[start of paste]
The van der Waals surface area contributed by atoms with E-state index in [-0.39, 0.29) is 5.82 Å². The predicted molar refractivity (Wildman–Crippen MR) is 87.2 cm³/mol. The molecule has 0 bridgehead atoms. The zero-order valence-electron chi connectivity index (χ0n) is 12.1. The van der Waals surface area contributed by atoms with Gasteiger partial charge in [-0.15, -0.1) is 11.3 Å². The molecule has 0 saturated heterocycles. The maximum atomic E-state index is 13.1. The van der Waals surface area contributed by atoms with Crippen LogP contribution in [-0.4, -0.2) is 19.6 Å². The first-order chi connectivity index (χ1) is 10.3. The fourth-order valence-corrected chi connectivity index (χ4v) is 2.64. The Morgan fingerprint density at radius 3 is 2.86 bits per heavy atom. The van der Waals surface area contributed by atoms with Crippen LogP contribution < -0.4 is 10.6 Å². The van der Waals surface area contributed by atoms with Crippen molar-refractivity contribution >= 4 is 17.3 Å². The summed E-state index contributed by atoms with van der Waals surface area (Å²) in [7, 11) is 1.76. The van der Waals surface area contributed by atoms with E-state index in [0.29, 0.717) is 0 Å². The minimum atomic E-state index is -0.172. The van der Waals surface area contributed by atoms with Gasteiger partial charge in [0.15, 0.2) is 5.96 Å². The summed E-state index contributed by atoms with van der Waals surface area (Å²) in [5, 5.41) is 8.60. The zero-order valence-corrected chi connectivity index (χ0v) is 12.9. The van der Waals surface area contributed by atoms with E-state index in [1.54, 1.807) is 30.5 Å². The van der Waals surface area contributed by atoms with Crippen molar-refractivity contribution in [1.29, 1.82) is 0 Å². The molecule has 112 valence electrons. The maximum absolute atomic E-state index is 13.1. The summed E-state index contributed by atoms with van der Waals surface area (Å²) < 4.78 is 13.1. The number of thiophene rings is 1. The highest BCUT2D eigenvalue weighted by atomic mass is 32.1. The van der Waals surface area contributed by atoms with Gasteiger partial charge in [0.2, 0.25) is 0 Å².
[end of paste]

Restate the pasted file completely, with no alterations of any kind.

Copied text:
The van der Waals surface area contributed by atoms with E-state index in [-0.39, 0.29) is 5.82 Å². The predicted molar refractivity (Wildman–Crippen MR) is 87.2 cm³/mol. The molecule has 0 bridgehead atoms. The zero-order valence-electron chi connectivity index (χ0n) is 12.1. The van der Waals surface area contributed by atoms with Gasteiger partial charge in [-0.15, -0.1) is 11.3 Å². The molecule has 0 saturated heterocycles. The maximum atomic E-state index is 13.1. The van der Waals surface area contributed by atoms with Crippen LogP contribution in [-0.4, -0.2) is 19.6 Å². The first-order chi connectivity index (χ1) is 10.3. The fourth-order valence-corrected chi connectivity index (χ4v) is 2.64. The Morgan fingerprint density at radius 3 is 2.86 bits per heavy atom. The van der Waals surface area contributed by atoms with Crippen LogP contribution < -0.4 is 10.6 Å². The van der Waals surface area contributed by atoms with Crippen molar-refractivity contribution >= 4 is 17.3 Å². The summed E-state index contributed by atoms with van der Waals surface area (Å²) in [7, 11) is 1.76. The van der Waals surface area contributed by atoms with E-state index in [0.29, 0.717) is 0 Å². The minimum atomic E-state index is -0.172. The van der Waals surface area contributed by atoms with Gasteiger partial charge in [0.15, 0.2) is 5.96 Å². The summed E-state index contributed by atoms with van der Waals surface area (Å²) in [5, 5.41) is 8.60. The zero-order valence-corrected chi connectivity index (χ0v) is 12.9. The van der Waals surface area contributed by atoms with E-state index in [1.54, 1.807) is 30.5 Å². The van der Waals surface area contributed by atoms with Crippen molar-refractivity contribution in [1.29, 1.82) is 0 Å². The molecule has 112 valence electrons. The maximum absolute atomic E-state index is 13.1. The summed E-state index contributed by atoms with van der Waals surface area (Å²) < 4.78 is 13.1. The number of thiophene rings is 1. The highest BCUT2D eigenvalue weighted by atomic mass is 32.1. The van der Waals surface area contributed by atoms with Gasteiger partial charge in [0.2, 0.25) is 0 Å².